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How to easily check endplays in Chrysler RFE transmissions

When building a reliable transmission for everyday drivers, it’s tempting to skip checking gear set endplay because of the factory tool cost. Often, I hear: “I feel movement, so at least I know it is not going to bind up;” or “This play feels good to the touch, so it is okay;” or “It’s not so important to check this as long as I can turn the shaft;” and “I build them all the same way all the time and never have any issues;” etc. This type of thinking might get the job out the door, but proper plays are important for a durable build. The good news is that there are alternatives to factory tools that are just as accurate and can be simple to use, so you don’t have to skip any checks.

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Let’s look at the two endplay settings in Chrysler RFE transmissions: “front” and “rear” (clutch pack tolerances and clearances are topics for another day). When is it important to check these if it appears there is no damage to the needle bearings or wear on the planetary gear sets? All the time. 

Trucks and extreme vehicles experience excessive stress and shock loads due to acceleration and deceleration (trailer hitching). This causes parts to move back and forth, increasing internal wear. Splines and bearings really don’t like these loads, so it is best to keep endplays set to the minimum to prevent premature damage. Checks are especially important when changing hard parts, including:

  • Planetary gear set (there are three)
  • Sun gears
  • Drums
  • Shafts
  • Bearings
  • Case

Here is where most draw the line and give excuses for skipping checks, which make sense if you’re only doing one or so builds and don’t have the right tools. Sometimes factory tools can be purchased from outlets such as eBay or swap meets at much-reduced prices, but it typically runs in the hundreds of thousands of dollars for both the Miller Tools 8266-17 endplay socket set and matching C-3339 dial indicator (Figure 1, above). If you don’t have these expensive tools, here’s what to do instead.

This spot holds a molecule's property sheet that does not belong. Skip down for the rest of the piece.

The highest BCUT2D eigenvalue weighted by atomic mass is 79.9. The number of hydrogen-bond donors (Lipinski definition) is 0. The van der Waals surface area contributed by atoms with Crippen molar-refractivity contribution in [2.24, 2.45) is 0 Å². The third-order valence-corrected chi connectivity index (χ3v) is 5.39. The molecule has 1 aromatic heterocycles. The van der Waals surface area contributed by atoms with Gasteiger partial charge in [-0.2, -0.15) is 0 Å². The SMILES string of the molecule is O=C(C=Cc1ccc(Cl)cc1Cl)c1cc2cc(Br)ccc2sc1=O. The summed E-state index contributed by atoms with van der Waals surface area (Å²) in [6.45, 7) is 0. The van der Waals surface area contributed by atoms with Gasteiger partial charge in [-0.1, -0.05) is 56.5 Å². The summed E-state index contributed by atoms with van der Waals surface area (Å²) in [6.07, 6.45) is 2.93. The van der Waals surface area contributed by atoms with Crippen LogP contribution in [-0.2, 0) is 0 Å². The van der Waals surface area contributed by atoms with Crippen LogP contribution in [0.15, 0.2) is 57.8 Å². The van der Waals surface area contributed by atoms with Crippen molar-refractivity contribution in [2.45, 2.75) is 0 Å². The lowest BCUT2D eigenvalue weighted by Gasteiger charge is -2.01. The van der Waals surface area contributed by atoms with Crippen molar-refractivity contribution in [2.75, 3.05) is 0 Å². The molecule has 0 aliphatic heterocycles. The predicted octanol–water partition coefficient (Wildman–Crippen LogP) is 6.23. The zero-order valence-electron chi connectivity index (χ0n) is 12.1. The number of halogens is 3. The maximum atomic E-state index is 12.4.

The two RFE endplays are separated at the center of the case 2-4 clutch housing, which is held stationary in place with a beveled snap ring. I find it easier to set this play up prior to opening a rebuild kit so that, if I need to round up a correction washer or shim, the parts are clean and oil-free.

Rear Endplay Check

Figure 2: Use this method for rear endplay check.

Rear play is set by a selective, three-indexing tab metal plate (OE kit 5013092AB) that fits between thrust bearing #6 and the 4C hub/reaction sun gear. Specification is between 0.010” to 0.020”. There are eight selective plates that come in a kit, ranging from 0.103” up to 0.145” in thickness increments of 0.006” per plate. Plenty of room to get this setting correct. 

If you are checking the endplay dry, assemble from the rear Low/Rev drum up to the middle 2-4 clutch housing. Remember, no clutches so this is an easy install. The factory check is to install the Miller socket onto the output shaft and dial indicator and get the reading from the back of the transmission case. Alternatively, use the method shown in Figure 2 with dial indicator set on the inside of the case. Once a reading is on the gauge, you will know exactly how to change this play if needed. For now, just leave this assembled and in the case for the checks on the front.


Front Endplay Check 

Front play is set by a selective thrust plate (OE Kit 5013093AB) that snaps onto thrust bearing #5. This bearing rides between the Reverse clutch hub and the center 2-4 clutch housing. The input drum does not need to be assembled and no clutches are used. Components are just the pump (bolted together), input shaft with only drum clutch hub attached (no aluminum clutch housings), UD/OD/Rev hubs and their bearings. 

Set the bearings and hubs into place ending at bearing #1 that rides between the pump and input housing hub. Front endplay specification is 0.020” to 0.030”. There are 15 sizes of selective plates that vary from 0.062” to 0.144”. Factory check is to connect the Miller tool onto the input shaft and make the measurement check with the dial indicator. If factory tools are unavailable, make the same check as shown in Figure 3 by using an alternative style of dial indicator and lifting on the input shaft.

Figure 3: Making the measurement check.

Important: When making this check, verify that the input shaft is held to the input hub with a round retaining ring. This will have a movement that is not part of the play and can give a false reading if not taken into consideration. It is a good idea to measure the looseness play of the shaft to the drum before checking front endplay in the case; typically, the shaft moves 0.005” to 0.010” in the hub.

Always remember: it is not what you “can’t do” because of not having the “proper” tooling, it is “How will I get this done to achieve the same result with alternative tooling?”


Read the full archive of TD’s TASC Force Tips column here.

Randall Schroeder is a Sonnax technical support specialist. He is a member of the Sonnax TASC Force (Technical Automotive Specialties Committee), a group of recognized industry technical specialists, transmission rebuilders and Sonnax technicians.

Special thanks to Alan McAvoy, an area technical training manager from the Stellantis Performance Institute, for factory tool photos and illustrations.



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